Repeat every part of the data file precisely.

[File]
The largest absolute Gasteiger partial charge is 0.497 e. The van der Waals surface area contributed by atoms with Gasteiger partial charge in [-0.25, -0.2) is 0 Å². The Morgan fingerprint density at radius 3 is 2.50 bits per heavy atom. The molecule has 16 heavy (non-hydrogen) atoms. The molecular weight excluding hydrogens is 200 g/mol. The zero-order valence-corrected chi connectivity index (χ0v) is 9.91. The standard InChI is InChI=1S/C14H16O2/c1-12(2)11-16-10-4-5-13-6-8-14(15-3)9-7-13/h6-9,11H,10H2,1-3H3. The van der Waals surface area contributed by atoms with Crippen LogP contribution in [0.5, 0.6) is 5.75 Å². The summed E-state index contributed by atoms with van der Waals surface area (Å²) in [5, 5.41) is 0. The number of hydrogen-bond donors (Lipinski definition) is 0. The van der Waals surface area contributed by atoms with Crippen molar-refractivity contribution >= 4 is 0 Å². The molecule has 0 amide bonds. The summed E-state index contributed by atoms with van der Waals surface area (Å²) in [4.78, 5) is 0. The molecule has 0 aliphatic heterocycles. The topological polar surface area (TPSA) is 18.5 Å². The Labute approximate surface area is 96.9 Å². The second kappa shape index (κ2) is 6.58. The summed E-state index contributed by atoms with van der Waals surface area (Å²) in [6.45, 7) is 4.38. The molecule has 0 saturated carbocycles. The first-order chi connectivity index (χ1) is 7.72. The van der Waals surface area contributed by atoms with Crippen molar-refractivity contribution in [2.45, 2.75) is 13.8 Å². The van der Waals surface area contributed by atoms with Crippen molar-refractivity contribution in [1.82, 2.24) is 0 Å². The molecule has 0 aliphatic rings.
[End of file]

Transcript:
The largest absolute Gasteiger partial charge is 0.497 e. The van der Waals surface area contributed by atoms with Gasteiger partial charge in [-0.25, -0.2) is 0 Å². The Morgan fingerprint density at radius 3 is 2.50 bits per heavy atom. The molecule has 16 heavy (non-hydrogen) atoms. The molecular weight excluding hydrogens is 200 g/mol. The zero-order valence-corrected chi connectivity index (χ0v) is 9.91. The standard InChI is InChI=1S/C14H16O2/c1-12(2)11-16-10-4-5-13-6-8-14(15-3)9-7-13/h6-9,11H,10H2,1-3H3. The van der Waals surface area contributed by atoms with Crippen LogP contribution in [0.5, 0.6) is 5.75 Å². The summed E-state index contributed by atoms with van der Waals surface area (Å²) in [5, 5.41) is 0. The number of hydrogen-bond donors (Lipinski definition) is 0. The van der Waals surface area contributed by atoms with Crippen molar-refractivity contribution >= 4 is 0 Å². The molecule has 0 amide bonds. The summed E-state index contributed by atoms with van der Waals surface area (Å²) in [4.78, 5) is 0. The molecule has 0 aliphatic heterocycles. The topological polar surface area (TPSA) is 18.5 Å². The Labute approximate surface area is 96.9 Å². The second kappa shape index (κ2) is 6.58. The summed E-state index contributed by atoms with van der Waals surface area (Å²) in [6.45, 7) is 4.38. The molecule has 0 saturated carbocycles. The first-order chi connectivity index (χ1) is 7.72. The van der Waals surface area contributed by atoms with Crippen molar-refractivity contribution in [2.45, 2.75) is 13.8 Å². The van der Waals surface area contributed by atoms with Crippen molar-refractivity contribution in [1.82, 2.24) is 0 Å². The molecule has 0 aliphatic rings.